Since 2020, the global economy has been hit by a series of shocks, with strong impacts for small and medium-sized enterprises (SMEs) which make up the vast majority of the business population. The COVID-19 crisis was followed by a surge in inflation. This inflation impacted SMEs in particular, as they have limited ability to pass the increase in input costs to customers without losing competitiveness. The steep increase in policy interest rates in most countries around the world and the tighter lending environment have also impacted the cost and access to finance for SMEs, which traditionally rely on debt to finance operations and investments.

As a result, the 2024 edition of Financing SMEs and Entrepreneurs: An OECD Scoreboard documents significant volatility in SME finance. This includes an increase in the cost of SME financing in 2022, unprecedented in the history of the exercise, alongside a significant decline in SME lending. If stringent financing conditions persist, the downward trend in SME financing is likely to continue. Developments in the financing environment also contributed to volatility in equity finance, which declined sharply in 2022 after historically high growth in 2021. Women-led and minority-owned businesses, which typically find it more difficult to access venture capital financing, were disproportionately affected. For the first time, the 2024 edition also provides an analysis of disaggregated data at the subnational level on key Scoreboard indicators, which shows more regional variation in the stock of SME loans compared to the provision of government loan guarantees for SMEs.

Against this backdrop, governments around the world have been taking measures to support SMEs and preserve their access to finance. These measures include both immediate interventions, such as shielding them against the increase in input costs, and more long-term structural initiatives, such as diversifying financial sources and instruments, promoting gender equality in access to capital and streamlining payments. These measures aim to help different types of SMEs and entrepreneurs sustain investments and strengthen their resilience to future challenges. In particular, there is a growing emphasis on the crucial role SMEs must play in building net-zero economies, and the need to harness sustainable finance to foster SME participation in the green transition. However, more needs to be done to close the gap, as SMEs continue to face important constraints in access to and uptake of sustainable finance.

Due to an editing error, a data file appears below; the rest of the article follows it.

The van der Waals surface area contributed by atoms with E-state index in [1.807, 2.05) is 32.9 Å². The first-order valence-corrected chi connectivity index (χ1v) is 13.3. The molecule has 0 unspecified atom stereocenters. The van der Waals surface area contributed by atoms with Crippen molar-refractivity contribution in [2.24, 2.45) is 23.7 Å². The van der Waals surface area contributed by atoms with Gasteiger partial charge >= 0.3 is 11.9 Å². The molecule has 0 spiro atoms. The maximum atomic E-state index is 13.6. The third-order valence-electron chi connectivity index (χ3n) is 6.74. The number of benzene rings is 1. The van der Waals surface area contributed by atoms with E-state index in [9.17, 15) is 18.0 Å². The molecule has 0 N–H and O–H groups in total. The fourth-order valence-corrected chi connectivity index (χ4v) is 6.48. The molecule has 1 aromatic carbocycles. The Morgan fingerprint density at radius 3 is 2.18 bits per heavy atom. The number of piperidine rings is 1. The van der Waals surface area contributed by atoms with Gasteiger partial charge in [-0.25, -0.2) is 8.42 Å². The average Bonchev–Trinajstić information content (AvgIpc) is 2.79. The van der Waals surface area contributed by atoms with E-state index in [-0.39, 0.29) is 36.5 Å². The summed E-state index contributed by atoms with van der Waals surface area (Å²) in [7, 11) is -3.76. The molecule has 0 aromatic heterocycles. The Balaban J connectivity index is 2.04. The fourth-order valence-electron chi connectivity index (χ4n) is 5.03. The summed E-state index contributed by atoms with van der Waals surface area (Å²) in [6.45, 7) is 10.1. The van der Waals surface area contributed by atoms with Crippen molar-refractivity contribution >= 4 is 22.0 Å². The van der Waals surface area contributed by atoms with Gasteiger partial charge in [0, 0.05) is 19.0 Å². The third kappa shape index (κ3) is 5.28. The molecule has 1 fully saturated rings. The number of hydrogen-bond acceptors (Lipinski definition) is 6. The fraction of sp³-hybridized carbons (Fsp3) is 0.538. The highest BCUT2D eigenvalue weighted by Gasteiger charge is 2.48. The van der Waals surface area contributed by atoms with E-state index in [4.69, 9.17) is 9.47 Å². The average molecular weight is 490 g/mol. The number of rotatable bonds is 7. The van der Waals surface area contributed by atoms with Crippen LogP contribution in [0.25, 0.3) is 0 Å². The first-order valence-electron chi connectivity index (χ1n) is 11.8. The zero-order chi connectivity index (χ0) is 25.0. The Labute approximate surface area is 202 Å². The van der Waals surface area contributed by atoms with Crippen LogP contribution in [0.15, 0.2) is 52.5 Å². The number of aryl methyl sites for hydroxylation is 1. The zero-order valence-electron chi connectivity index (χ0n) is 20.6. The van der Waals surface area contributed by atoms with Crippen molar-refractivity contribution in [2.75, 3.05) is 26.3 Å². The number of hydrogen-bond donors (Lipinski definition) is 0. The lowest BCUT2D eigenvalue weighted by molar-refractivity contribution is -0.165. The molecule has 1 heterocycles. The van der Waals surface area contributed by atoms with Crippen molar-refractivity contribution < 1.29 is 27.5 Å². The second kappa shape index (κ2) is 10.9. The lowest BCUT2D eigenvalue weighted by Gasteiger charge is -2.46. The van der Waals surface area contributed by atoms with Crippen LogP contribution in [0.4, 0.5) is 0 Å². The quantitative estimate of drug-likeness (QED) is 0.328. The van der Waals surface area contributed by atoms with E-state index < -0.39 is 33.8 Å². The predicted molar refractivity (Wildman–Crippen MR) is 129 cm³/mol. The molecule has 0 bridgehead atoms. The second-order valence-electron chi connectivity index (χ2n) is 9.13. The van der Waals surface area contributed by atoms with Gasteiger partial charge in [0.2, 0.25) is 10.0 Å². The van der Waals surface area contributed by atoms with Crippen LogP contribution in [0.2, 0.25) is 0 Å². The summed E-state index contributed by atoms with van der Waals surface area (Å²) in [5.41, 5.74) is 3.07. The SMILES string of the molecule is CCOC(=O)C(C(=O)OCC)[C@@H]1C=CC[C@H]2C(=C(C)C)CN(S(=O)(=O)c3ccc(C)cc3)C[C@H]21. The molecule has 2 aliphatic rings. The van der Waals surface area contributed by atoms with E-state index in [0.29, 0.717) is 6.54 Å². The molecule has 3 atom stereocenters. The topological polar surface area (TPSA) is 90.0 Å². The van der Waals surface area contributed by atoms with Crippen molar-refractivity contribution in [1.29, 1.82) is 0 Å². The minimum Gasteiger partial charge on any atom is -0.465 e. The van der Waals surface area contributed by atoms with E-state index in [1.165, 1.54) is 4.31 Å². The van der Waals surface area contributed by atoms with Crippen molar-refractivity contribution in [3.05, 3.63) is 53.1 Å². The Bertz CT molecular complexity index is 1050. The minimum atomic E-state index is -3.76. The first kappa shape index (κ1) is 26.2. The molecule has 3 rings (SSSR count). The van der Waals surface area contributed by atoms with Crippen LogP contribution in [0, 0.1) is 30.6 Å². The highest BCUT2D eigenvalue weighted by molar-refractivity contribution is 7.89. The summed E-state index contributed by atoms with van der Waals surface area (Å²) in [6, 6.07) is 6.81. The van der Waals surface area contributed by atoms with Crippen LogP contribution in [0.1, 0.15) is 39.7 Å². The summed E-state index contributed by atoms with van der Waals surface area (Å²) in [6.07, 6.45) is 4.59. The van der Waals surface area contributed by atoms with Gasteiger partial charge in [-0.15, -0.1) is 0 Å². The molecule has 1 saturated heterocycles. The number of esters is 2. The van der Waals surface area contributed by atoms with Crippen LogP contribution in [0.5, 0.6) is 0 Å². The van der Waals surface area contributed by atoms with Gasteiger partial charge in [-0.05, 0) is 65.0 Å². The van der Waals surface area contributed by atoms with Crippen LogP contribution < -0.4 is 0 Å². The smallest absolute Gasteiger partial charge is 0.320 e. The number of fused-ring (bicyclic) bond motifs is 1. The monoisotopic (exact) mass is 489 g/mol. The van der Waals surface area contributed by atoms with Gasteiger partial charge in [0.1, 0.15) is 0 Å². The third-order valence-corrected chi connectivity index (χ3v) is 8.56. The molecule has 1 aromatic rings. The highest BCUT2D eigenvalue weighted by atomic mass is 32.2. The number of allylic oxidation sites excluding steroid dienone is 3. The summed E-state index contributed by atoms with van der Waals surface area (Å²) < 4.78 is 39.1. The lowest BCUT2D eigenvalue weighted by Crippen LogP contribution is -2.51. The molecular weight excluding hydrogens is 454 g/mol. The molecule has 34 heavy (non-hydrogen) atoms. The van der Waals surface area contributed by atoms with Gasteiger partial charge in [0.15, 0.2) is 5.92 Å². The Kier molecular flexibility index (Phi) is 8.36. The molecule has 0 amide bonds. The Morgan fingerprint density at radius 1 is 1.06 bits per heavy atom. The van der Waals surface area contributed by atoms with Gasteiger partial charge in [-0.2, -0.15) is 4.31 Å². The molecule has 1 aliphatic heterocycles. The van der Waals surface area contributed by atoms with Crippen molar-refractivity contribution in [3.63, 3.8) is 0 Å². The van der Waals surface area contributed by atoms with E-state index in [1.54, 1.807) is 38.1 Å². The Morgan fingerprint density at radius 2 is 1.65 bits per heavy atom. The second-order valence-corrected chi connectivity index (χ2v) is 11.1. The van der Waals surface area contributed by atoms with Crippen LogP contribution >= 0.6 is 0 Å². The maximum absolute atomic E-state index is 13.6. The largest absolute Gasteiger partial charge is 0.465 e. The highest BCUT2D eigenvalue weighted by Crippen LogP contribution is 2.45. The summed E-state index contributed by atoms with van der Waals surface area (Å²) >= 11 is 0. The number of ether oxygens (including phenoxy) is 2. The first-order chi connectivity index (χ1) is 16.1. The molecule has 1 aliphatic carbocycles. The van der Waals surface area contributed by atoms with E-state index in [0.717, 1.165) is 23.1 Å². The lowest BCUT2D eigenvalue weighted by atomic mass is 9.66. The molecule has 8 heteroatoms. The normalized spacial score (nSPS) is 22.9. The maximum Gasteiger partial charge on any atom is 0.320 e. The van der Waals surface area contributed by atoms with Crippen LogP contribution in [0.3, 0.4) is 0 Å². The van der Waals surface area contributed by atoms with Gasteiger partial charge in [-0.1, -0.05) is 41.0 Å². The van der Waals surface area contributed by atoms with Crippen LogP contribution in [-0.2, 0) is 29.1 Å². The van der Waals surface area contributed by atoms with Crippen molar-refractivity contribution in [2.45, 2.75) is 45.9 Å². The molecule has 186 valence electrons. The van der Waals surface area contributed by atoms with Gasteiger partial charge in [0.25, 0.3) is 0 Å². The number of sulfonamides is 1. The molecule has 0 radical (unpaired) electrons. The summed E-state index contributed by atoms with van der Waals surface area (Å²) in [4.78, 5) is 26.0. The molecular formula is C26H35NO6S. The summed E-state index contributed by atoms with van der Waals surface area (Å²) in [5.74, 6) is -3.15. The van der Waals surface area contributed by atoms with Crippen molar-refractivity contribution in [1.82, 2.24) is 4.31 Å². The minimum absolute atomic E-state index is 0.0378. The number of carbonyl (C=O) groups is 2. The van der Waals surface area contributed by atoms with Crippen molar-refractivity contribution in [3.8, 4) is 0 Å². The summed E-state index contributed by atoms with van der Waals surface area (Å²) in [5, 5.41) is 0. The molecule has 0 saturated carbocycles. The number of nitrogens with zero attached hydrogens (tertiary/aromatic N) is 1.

In a context of continued economic volatility and the need to accelerate critical transitions, the Scoreboard will continue to monitor the latest developments in SME financing and the policy landscape in this area, in order to support governments in designing policies that address SME financing needs, enhance their resilience and contribute to a sustainable and inclusive economy.


Lamia Kamal-Chaoui

Director, OECD Centre for Entrepreneurship, SMEs, Regions and Cities

Legal and rights

This document, as well as any data and map included herein, are without prejudice to the status of or sovereignty over any territory, to the delimitation of international frontiers and boundaries and to the name of any territory, city or area. Extracts from publications may be subject to additional disclaimers, which are set out in the complete version of the publication, available at the link provided.

© OECD 2024

The use of this work, whether digital or print, is governed by the Terms and Conditions to be found at